- Controversial conversion therapy aims to change a subject’s sexual orientation from homosexual or bisexual to straight.
- Bill preventing minors from undergoing such therapy was passed by California’s Assembly – bringing it closer towards becoming law.
- Gay rights advocates say the ‘dehumanizing’ practice can lead to depression, substance abuse and suicide.
- Opponents of the bill say it encroaches on the rights of parents to make choices for their children.
A bill prohibiting the use of controversial therapy aimed at ‘curing’ homosexuality on gay teenagers has been approved by California’s Assembly, bringing the state a step closer to becoming the first in the U.S. to outlaw the practice.
The vote in the Democratic-controlled Assembly on Tuesday represented a major victory for gay rights advocates who insist that so-called conversion therapy has no medical basis because homosexuality is not a disorder.
Democrat Richardo Lara, one of several openly gay legislators to champion the bill during the debate, urged Assembly members to stand with ‘sissy boys’.
Conversion therapy is an attempt to change the sexual orientation of a subject from homosexual or bisexual to heterosexual.
Opponents of the practice say such efforts can cause depression and lead to substance abuse and suicide.
The bill to prohibit children and teenagers from undergoing such therapy was passed by a vote of 51 to 21, a Reuters report said.
‘One of our number one priorities in this house is to protect the next generation of Californians,’ Mr Lara said in a speech ahead of the vote.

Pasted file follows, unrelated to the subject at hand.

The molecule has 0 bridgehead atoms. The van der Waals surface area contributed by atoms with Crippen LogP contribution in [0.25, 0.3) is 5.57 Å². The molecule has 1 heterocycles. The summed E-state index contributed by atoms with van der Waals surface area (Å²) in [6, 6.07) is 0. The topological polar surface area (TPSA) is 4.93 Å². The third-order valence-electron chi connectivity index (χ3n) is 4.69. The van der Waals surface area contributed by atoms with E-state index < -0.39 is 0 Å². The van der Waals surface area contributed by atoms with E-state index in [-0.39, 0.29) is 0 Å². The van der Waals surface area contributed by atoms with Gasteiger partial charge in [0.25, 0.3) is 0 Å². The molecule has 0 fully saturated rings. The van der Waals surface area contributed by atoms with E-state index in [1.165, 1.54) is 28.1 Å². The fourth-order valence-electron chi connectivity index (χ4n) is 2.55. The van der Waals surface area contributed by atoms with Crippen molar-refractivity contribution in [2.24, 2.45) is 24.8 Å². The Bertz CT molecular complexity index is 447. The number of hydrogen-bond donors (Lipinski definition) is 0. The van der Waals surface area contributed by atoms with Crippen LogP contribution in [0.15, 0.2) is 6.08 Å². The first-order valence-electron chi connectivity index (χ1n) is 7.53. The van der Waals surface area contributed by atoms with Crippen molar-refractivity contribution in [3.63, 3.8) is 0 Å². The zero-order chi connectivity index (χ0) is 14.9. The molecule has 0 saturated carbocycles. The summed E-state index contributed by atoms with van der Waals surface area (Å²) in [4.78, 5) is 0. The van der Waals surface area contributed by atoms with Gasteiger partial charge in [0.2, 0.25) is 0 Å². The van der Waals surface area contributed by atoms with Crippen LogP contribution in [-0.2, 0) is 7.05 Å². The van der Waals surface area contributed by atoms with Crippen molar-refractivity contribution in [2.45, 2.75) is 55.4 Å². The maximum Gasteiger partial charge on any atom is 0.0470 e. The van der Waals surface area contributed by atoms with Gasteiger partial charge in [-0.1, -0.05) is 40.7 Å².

‘And some of those are sissy boys. And some of those sissy boys grow up to be Assembly members. And some of those sissy boys need help. And we are here to stand with those sissy boys.’
Assembly member John Perez, the first openly gay speaker of California’s lower house, said during the debate: ‘It is inappropriate for anyone, including parents, to subject anybody to dehumanizing activity’.
The bill’s sponsor, state Senator Ted Lieu, said in a statement that the psychiatrist who pioneered the therapy, Dr Robert Spitzer, has since renounced it and has apologized to the gay and lesbian community.
The Senate passed its version of the bill by a vote of 23 to 13 in May.
Legislators will have to iron out minor differences in the two measures by Friday before a final bill goes before California’s Democratic Governor Jerry Brown.
Mr Brown has not indicated whether he supports the measure.
If the Governor does sign the bill into law, California will become the first state in the U.S. to outlaw such therapy for minors.
Republican opponents of the measure said regulation of the therapy was a matter for medical boards – not politicians – to decide. They said the bill encroaches on the rights of parents to make choices for their children.
Republican Assembly member Shannon Grove said on Tuesday: ‘That’s why parents have children – to hand down their legacies, their belief systems, the way they want their children raised.’